The threat of a Russian invasion of Ukraine has reignited debate in Finland and Sweden over whether they should join NATO to fend off any possible eastern aggression.
Fighter jets could be heard carrying out drills above the Finnish capital this week, while Sweden recently deployed troops to a Baltic outpost in response to rising tensions.
President Vladimir Putin’s demands that NATO not expand eastwards have also led Finnish and Swedish leaders to loudly reassert their right to apply for membership should they wish.
“It’s for Finland and 30 NATO allies to decide, finally, on the issue of membership, and that’s exactly the same for Sweden,” NATO Secretary General Jens Stoltenberg said Monday after meeting the countries’ foreign ministers.
Neither Finland nor Sweden have expressed an official desire to become full members, preferring instead information sharing and some joint training.
But Charly Salonius-Pasternak, from the Finnish Institute of International Affairs, said Finland and Sweden had made “a conscious effort… to get explicit statements that NATO’s open-door policy is still open”.
Elina Valtonen, vice-chair of Finland’s opposition National Coalition Party, said joining was “a natural step”.
“We have been forming ever-closer cooperation agreements not only with NATO, but also the United Kingdom and the United States,” Valtonen said.
She added that Finland had long abandoned its Cold War stance of seeking to appease the Kremlin by remaining neutral.
‘Akin to blasphemy’
Without membership, Finland is ineligible for protections under NATO’s Article 5, which commits other members to come to its aid should Russia send troops across the 1,340-kilometre-long (830- mile-long) border.
But support for NATO membership has traditionally been low among Finns and Swedes, though a January survey in Finland suggested opposition to joining had fallen to a two-decade low of 42 percent.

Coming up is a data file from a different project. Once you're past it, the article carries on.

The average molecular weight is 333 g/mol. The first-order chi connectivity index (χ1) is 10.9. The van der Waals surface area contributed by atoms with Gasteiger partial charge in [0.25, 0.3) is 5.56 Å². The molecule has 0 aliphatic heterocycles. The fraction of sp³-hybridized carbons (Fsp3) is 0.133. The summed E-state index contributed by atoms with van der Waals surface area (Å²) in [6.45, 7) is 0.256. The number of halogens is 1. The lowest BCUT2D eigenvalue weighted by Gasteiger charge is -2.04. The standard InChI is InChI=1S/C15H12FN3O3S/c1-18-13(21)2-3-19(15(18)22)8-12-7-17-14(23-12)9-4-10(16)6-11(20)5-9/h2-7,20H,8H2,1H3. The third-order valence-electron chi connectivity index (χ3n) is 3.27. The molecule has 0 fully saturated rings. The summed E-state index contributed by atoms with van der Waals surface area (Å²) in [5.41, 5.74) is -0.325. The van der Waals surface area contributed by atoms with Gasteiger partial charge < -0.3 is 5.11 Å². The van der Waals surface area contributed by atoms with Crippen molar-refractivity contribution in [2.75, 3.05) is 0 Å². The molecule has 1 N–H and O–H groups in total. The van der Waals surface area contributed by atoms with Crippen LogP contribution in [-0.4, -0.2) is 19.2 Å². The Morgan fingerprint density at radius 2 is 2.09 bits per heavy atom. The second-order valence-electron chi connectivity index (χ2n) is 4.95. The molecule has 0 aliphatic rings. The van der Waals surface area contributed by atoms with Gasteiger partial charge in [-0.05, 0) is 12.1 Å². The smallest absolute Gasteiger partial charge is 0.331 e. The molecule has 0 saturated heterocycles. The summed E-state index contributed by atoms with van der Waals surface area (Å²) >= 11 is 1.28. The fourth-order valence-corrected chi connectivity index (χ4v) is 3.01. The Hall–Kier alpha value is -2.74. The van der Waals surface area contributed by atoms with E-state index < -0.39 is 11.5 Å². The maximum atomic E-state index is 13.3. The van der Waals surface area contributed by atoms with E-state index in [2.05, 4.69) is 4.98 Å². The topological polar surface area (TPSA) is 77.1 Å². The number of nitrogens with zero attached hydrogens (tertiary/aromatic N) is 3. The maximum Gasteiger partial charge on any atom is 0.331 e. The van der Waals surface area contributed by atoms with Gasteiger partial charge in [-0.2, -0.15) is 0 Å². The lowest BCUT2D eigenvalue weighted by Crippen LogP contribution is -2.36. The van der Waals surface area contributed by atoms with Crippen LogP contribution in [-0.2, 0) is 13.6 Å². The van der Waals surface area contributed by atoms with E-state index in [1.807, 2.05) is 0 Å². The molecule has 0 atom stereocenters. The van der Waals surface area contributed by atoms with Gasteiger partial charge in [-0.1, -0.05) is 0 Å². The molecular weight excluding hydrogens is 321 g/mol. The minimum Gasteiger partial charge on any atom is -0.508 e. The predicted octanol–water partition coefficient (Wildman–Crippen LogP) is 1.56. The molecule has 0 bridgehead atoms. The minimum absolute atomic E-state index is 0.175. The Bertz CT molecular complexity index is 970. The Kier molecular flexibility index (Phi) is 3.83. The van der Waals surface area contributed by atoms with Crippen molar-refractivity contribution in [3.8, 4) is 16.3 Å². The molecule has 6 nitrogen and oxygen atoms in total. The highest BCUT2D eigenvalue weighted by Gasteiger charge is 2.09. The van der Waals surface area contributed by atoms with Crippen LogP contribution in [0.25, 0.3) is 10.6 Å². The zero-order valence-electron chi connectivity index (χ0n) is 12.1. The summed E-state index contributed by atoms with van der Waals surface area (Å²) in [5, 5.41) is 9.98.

Robert Dalsjo, from the Swedish Defence Research Agency, said that for many in Sweden’s largest political party, the Social Democrats, NATO membership was “akin to blasphemy”.
A re-evaluation could only be triggered by either “a Finnish opening for membership, or a threat so credible that the political calculus changes,” he said.
Few Russia-watchers suspect Putin has plans to send tanks into Finland.
But, said Finnish analyst Salonius-Pasternak, “we have seen and continue to see… sub-threshold actions,” such as Russia suddenly releasing 1,700 migrants across the Finnish border in 2016, or repeated airspace incursions.
With memories lingering of the Soviets’ bloody invasion attempt during World War II, Finland has for years upheld high levels of military readiness.
Finland’s former foreign minister Erkki Tuomioja, one of the country’s most prominent opponents of NATO membership, said the country was well-prepared if needed.
“We are not blue-eyed, so we have heavily invested in our national defence,” he said.
Finland has spent 8.4 billion euros ($9.5 billion) on new fighter jets, and “can mobilize a reserve of 280,000 trained soldiers, which no other country in Europe can do,” Tuomioja added.
Sweden, in contrast, slashed military spending after the Cold War.
In 2013 commander-in-chief Sverker Goranson shocked Swedes by saying the country could only hold off a Russian invasion for “about a week” without outside help.
But after Russia’s 2014 annexation of Crimea, Sweden began bolstering its defences.
“We were caught dressed for beautiful weather as the barometer indicated a storm coming,” said Dalsjo, the Swedish analyst.
“We’ve solved this by borrowing umbrellas, boots and warm sweaters from the Americans,” but Sweden is still far from having the resources to defend itself.
The country, which has not been to war in two centuries, reintroduced mandatory military service in 2017.
This month Sweden deployed armed patrols to the island of Gotland after three Russian landing ships entered the Baltic sea.
Finland announced it had increased “preparedness” with military exercises across the country.
Salonius-Pasternak said Helsinki was quietly preparing behind the scenes.
“Right now stuff is being done, but one might not see it,” he said.